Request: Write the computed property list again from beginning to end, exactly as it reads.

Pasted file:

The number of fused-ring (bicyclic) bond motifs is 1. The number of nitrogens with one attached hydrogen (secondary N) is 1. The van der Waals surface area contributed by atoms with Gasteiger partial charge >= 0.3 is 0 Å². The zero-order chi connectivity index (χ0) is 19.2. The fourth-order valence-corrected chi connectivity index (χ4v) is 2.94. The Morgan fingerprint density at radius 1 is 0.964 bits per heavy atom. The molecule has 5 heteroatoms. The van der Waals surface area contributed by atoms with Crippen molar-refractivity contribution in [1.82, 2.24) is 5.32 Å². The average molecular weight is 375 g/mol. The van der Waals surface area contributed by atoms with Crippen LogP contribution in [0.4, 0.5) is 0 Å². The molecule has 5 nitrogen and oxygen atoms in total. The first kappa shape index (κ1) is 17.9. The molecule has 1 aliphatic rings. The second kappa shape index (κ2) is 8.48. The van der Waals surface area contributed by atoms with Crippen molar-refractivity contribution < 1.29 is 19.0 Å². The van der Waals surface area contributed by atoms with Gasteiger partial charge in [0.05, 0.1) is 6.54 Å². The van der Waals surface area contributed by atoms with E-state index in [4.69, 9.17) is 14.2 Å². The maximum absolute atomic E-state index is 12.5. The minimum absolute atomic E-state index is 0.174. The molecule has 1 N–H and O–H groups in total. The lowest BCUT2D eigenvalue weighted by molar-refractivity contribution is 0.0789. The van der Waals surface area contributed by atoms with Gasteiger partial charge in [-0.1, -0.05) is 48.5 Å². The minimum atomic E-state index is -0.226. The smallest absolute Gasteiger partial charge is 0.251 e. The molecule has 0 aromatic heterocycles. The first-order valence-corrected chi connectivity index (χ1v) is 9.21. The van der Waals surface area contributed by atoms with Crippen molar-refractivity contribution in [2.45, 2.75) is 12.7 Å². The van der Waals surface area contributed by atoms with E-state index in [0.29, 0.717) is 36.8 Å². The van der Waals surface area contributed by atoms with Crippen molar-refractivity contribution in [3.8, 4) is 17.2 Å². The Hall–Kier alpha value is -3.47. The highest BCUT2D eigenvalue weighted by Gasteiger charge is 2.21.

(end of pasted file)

The number of fused-ring (bicyclic) bond motifs is 1. The number of nitrogens with one attached hydrogen (secondary N) is 1. The van der Waals surface area contributed by atoms with Gasteiger partial charge >= 0.3 is 0 Å². The zero-order chi connectivity index (χ0) is 19.2. The fourth-order valence-corrected chi connectivity index (χ4v) is 2.94. The Morgan fingerprint density at radius 1 is 0.964 bits per heavy atom. The molecule has 5 heteroatoms. The van der Waals surface area contributed by atoms with Crippen molar-refractivity contribution in [1.82, 2.24) is 5.32 Å². The average molecular weight is 375 g/mol. The van der Waals surface area contributed by atoms with Crippen LogP contribution in [0.4, 0.5) is 0 Å². The molecule has 5 nitrogen and oxygen atoms in total. The first kappa shape index (κ1) is 17.9. The molecule has 1 aliphatic rings. The second kappa shape index (κ2) is 8.48. The van der Waals surface area contributed by atoms with Crippen molar-refractivity contribution < 1.29 is 19.0 Å². The van der Waals surface area contributed by atoms with Gasteiger partial charge in [0.05, 0.1) is 6.54 Å². The van der Waals surface area contributed by atoms with E-state index in [4.69, 9.17) is 14.2 Å². The maximum absolute atomic E-state index is 12.5. The minimum absolute atomic E-state index is 0.174. The molecule has 1 N–H and O–H groups in total. The lowest BCUT2D eigenvalue weighted by molar-refractivity contribution is 0.0789. The van der Waals surface area contributed by atoms with Gasteiger partial charge in [-0.1, -0.05) is 48.5 Å². The minimum atomic E-state index is -0.226. The smallest absolute Gasteiger partial charge is 0.251 e. The molecule has 0 aromatic heterocycles. The first-order valence-corrected chi connectivity index (χ1v) is 9.21. The van der Waals surface area contributed by atoms with Crippen molar-refractivity contribution in [2.45, 2.75) is 12.7 Å². The van der Waals surface area contributed by atoms with E-state index in [0.29, 0.717) is 36.8 Å². The van der Waals surface area contributed by atoms with Crippen molar-refractivity contribution in [3.8, 4) is 17.2 Å². The Hall–Kier alpha value is -3.47. The highest BCUT2D eigenvalue weighted by Gasteiger charge is 2.21.